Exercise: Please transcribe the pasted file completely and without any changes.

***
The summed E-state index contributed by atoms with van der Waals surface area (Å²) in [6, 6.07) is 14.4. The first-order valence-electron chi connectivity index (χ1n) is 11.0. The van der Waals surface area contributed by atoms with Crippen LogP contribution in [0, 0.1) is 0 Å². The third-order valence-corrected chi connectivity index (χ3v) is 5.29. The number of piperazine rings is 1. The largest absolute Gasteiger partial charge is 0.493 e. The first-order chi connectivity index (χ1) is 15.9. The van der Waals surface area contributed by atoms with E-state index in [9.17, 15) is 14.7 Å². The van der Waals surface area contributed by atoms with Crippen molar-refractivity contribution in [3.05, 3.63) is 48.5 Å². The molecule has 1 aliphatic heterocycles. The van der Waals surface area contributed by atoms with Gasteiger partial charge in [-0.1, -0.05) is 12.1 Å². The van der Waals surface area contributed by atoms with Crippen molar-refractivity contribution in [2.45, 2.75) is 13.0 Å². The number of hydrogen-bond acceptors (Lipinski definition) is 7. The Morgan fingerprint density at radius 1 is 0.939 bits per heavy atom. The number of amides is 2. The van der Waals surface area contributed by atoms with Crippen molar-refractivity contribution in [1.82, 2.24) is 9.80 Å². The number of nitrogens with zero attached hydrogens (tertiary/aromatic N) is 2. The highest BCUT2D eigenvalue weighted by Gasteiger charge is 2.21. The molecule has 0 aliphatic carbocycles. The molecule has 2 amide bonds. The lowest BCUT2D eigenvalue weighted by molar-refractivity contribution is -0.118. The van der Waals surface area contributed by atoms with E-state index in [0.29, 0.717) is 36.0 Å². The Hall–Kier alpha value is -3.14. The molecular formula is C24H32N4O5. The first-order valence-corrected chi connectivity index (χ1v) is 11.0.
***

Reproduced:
The summed E-state index contributed by atoms with van der Waals surface area (Å²) in [6, 6.07) is 14.4. The first-order valence-electron chi connectivity index (χ1n) is 11.0. The van der Waals surface area contributed by atoms with Crippen LogP contribution in [0, 0.1) is 0 Å². The third-order valence-corrected chi connectivity index (χ3v) is 5.29. The number of piperazine rings is 1. The largest absolute Gasteiger partial charge is 0.493 e. The first-order chi connectivity index (χ1) is 15.9. The van der Waals surface area contributed by atoms with E-state index in [9.17, 15) is 14.7 Å². The van der Waals surface area contributed by atoms with Crippen molar-refractivity contribution in [3.05, 3.63) is 48.5 Å². The molecule has 1 aliphatic heterocycles. The van der Waals surface area contributed by atoms with Gasteiger partial charge in [-0.1, -0.05) is 12.1 Å². The van der Waals surface area contributed by atoms with Crippen molar-refractivity contribution in [2.45, 2.75) is 13.0 Å². The number of hydrogen-bond acceptors (Lipinski definition) is 7. The Morgan fingerprint density at radius 1 is 0.939 bits per heavy atom. The number of amides is 2. The van der Waals surface area contributed by atoms with Crippen molar-refractivity contribution in [1.82, 2.24) is 9.80 Å². The number of nitrogens with zero attached hydrogens (tertiary/aromatic N) is 2. The highest BCUT2D eigenvalue weighted by Gasteiger charge is 2.21. The molecule has 0 aliphatic carbocycles. The molecule has 2 amide bonds. The lowest BCUT2D eigenvalue weighted by molar-refractivity contribution is -0.118. The van der Waals surface area contributed by atoms with E-state index in [0.29, 0.717) is 36.0 Å². The Hall–Kier alpha value is -3.14. The molecular formula is C24H32N4O5. The first-order valence-corrected chi connectivity index (χ1v) is 11.0.